KANSAS CITY – Match Burnham’s path back to the court took longer than expected.
The sweet-shooting sophomore’s reinstatement came on the NAIA’s biggest stage, the national tournament, but getting there took six weeks of rehabilitation -- and a lot of hope.
Now he’s played some critical minutes as Carroll defeated Mount Mercy in Round 1 of the tournament, and he’ll surely figure to be a key cog against Southwestern Assemblies of God University in Round 2 Friday at 10:15 a.m.
Admittedly, he had no idea how much he’d play after being out for nearly two months.
That time away started in January.
A sharp pain he felt on the top of his wrist during a game against Montana Western on Jan. 19 was nothing, he thought. After all, he’d scored 18 points as Carroll College went into Dillon and came away with a win to avenge an earlier loss.
An initial X-ray came back inconclusive. Burnham would play another game, hampered by the injury.
“Thought I tweaked it a little bit,” he said. “I played against Rocky. I fell on it again in the Rocky game and then I knew it hurt more than it probably should.”
Burnham had an MRI done and the fracture was revealed -- the area of his wrist damaged didn’t have enough blood flow to signal an injury on the earlier X-ray -- and Burnham’s six-week clock began to tick.
“It didn’t’ really register,” he said. “I didn’t think it would be a six-week thing. I thought I would tape it for a game and then it would be back to normal. I didn’t think it would take that long.”
Initially, the Saints termed his leave of absence "indefinite." Hopefully, they thought, Burnham would make a return during basketball’s biggest month, March.
Burnham couldn’t believe the hiatus.
Even after trainer Jeff Birchell and others warned they figured it would be a fracture, Burnham thought otherwise. The diagnosis left him surprised.
With a return in mind, Burnham conditioned with his teammates. As players took part in the physical, competitive nature of Saints’ practices, Burnham honed his left hand, flipping shots up on the sidelines. When the losing team of a drill would go to run, the sophomore hopped in.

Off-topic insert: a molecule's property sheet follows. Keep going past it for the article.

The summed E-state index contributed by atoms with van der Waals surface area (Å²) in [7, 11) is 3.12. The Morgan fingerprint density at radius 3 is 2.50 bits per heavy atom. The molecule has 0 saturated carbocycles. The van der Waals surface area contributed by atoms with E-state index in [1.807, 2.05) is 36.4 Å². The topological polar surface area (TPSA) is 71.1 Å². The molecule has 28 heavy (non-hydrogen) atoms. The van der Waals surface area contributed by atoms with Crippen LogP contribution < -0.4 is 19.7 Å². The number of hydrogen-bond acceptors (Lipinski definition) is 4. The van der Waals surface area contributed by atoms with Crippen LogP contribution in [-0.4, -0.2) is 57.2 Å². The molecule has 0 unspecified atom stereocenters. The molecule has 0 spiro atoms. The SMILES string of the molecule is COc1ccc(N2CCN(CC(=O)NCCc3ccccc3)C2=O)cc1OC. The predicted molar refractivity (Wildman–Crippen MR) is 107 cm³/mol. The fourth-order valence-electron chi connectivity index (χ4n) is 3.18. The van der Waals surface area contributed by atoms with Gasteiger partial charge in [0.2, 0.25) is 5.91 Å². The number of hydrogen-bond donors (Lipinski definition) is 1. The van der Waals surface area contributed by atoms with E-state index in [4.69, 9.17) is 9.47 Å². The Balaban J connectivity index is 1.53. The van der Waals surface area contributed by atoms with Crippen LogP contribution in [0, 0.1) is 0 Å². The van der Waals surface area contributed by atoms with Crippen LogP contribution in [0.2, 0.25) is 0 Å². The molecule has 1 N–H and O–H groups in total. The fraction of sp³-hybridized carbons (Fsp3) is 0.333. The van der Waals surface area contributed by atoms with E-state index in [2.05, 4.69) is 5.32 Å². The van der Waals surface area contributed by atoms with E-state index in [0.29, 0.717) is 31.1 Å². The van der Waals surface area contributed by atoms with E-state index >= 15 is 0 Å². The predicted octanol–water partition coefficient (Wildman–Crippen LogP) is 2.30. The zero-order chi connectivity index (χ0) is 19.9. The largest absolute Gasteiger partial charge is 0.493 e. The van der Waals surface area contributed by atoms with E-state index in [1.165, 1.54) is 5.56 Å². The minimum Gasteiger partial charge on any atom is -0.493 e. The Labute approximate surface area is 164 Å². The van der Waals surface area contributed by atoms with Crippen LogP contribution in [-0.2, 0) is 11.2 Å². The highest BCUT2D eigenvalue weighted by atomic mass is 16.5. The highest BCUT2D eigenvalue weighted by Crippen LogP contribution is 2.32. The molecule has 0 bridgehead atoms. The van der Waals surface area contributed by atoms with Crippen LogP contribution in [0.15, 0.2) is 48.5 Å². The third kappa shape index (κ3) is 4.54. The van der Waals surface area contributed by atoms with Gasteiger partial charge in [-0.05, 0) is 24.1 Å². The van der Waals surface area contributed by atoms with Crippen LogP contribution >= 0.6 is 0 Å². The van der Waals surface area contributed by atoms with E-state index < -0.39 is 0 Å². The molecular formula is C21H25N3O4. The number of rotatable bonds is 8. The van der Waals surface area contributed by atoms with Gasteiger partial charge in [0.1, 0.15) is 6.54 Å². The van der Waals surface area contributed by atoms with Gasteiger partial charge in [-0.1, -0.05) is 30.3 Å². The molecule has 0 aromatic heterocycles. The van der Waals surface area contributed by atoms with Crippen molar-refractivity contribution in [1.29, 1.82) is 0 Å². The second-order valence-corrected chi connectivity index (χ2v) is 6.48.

“It was hard,” he said. “My teammates are doing it, so I figured I might as well, too. I tried to stay consistent with what I was doing (before the injury), shooting as much as I could, lifting with trainers. Trying to make it as normal as possible.”
Avoiding a feeling of helplessness became impossible 11 days after his last game. As Carroll battled a potent Lewis-Clark State in Helena, another crucial piece of the frontcourt went down. Carroll lost Oliver Carr for the season with an ACL tear. Burnham could only watch from the sideline as his good friend hobbled from the court.
“Oli is a huge part of our team,” Burnham said. “We were all upset and sad for him. It sucked. It was a bad moment. There was nothing I could do about it, but our team held strong and won a championship.”
Though the Saints had a rough patch, dropping two games after the injury, they did bounce back and win the Frontier’s regular season and postseason titles. Burnham, again, could only support from the sideline.
“Being on the sideline is not fun,” he said. “The good thing about it is I was still able to cheer on our teammates and be there for them, which was nice. And it’s Zach’s senior year, so we all want to be there for Zach. I want to be as much of a part of it as I can. It was rough not playing, but also just being there was nice.”
At 10:10 a.m. on Wednesday, March 8, a doctor unshackled Burnham’s right wrist. Practice was scheduled for 4 p.m. but Burnham couldn’t wait. Had his muscles atrophied in the six weeks since their last use? Could he still shoot? What wouldhbe now be able to do?
“I was in the gym at about 2 p.m. and testing it out and doing some rehab,” he said. “It felt way better than expected. It was just like normal.”
His wrist is good. He’s playing unafraid, and embracing all the contact he can get. He only had two full practices and several “half-practices” before Wednesday's game. Even then, Burnham was unsure of his role going into the national tournament. The Saints had found ways to win without the 6-foot-8 shooter. Where did he factor in now?
“I told Coach that I was perfectly fine playing no minutes or playing as much as he wanted me to,” Burnham said. “He said if I’m able to play, he’ll throw me in there. It was fun. I was nervous, but it was fun.”
Burnham showed no signs of rust, playing 13 minutes and shooting 2 for 7 for seven points while picking up four fouls and four turnovers. His play was crucial, as he often spelled starter Ryan Imhoff, who found himself in early foul trouble.
“I’m still not all the way there yet,” he said. “I still have a lot to improve on in this little period.”
And the Saints will need him against SAGU (24-9), a well-coached Texas team out of the Sooner Athletic Conference, which has a history of producing strong teams.
The Lions are stocked with a high-scoring guard in Keyunta Watkins, who averages 18.9 points per night, and a ton of height, with four 6-6 players and a 6-8 guard, Isaak Rowe, who averages 12.7 points per night, the second best on his team.
One thing is for sure: When Burnham’s called on, he’ll be ready to go.